Categories: Lawsuit, Zoning & Land Use
Spooking Horse Was an “Inherent Risk” and No “Willful or Wanton” Conduct Found
As of Aug. 1, 2015, 47 states – all but California, Maryland, and New York – have passed some form of an Equine Activity Liability Act ("EALA"). These laws sometimes share common characteristics, but all of them differ. Most follow a pattern that prevents an “equine activity sponsor,” “equine professional,” or possibly others from being sued if a “participant” who “engages in an equine activity” suffers injury, death or damage from an “inherent risk.” The laws typically include a list of exceptions.
Does a horse bucking in reaction to a lawn mower qualify as an “inherent risk” for which the EALA might protect a horse owner from liability? Read More ›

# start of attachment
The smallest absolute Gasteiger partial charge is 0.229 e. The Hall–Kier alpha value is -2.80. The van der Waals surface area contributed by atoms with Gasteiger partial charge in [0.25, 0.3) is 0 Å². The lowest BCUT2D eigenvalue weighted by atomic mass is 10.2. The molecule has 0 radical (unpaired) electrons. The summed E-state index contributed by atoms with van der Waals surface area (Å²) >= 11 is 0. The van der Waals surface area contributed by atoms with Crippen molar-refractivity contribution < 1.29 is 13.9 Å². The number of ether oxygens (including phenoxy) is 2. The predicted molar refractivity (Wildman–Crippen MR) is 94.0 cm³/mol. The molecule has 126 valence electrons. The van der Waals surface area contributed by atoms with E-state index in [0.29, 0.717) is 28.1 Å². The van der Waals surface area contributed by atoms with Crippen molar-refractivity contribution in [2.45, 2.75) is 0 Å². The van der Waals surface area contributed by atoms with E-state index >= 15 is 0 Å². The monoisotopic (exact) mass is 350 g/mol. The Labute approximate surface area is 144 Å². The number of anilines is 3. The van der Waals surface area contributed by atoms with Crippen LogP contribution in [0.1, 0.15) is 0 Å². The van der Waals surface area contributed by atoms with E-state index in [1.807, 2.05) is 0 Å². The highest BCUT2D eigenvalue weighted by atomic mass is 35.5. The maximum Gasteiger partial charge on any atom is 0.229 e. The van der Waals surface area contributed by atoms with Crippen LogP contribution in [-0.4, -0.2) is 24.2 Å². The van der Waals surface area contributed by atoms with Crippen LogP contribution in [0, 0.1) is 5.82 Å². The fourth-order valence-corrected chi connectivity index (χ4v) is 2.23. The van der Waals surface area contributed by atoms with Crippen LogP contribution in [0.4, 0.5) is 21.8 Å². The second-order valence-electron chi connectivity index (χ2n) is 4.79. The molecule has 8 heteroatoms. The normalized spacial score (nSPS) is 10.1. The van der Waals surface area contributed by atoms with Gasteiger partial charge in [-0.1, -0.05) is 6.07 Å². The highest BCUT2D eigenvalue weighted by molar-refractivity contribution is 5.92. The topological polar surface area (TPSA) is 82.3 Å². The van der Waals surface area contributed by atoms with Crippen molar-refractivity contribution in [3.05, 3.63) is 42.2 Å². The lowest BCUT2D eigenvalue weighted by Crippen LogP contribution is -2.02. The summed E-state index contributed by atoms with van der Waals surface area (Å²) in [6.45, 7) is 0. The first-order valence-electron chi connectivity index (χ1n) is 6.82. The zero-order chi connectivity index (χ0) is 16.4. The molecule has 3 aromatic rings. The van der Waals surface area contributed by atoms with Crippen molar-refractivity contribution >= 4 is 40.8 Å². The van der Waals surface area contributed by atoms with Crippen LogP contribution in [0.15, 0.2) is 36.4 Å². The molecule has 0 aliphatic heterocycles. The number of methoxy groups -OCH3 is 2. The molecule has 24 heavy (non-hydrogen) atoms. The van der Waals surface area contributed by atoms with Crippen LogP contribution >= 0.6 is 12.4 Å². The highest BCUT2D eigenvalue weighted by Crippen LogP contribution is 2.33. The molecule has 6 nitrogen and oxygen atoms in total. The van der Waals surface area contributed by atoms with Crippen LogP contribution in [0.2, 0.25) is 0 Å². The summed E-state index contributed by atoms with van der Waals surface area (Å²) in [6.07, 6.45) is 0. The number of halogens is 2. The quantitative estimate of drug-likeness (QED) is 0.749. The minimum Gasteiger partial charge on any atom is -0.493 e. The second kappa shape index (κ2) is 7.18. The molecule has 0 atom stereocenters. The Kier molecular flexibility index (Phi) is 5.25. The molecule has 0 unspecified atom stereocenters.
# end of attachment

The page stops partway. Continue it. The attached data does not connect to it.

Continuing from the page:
Private, Backyard Facility Could Qualify as an “Equine Activity Sponsor” Under Equine Activity Liability Law
As of July 20, 2015, 47 states– all but California, Maryland, and New York – have passed some form of an Equine Activity Liability Act ("EALA"). These laws sometimes share common characteristics, but all of them differ. Most follow a pattern that prevents an “equine activity sponsor,” “equine professional,” or possibly others from being sued if a “participant” who “engages in an equine activity” suffers injury, death or damage from an “inherent risk.” For example, Tennessee’s EALA, T. C. A. § 44-20-103, states: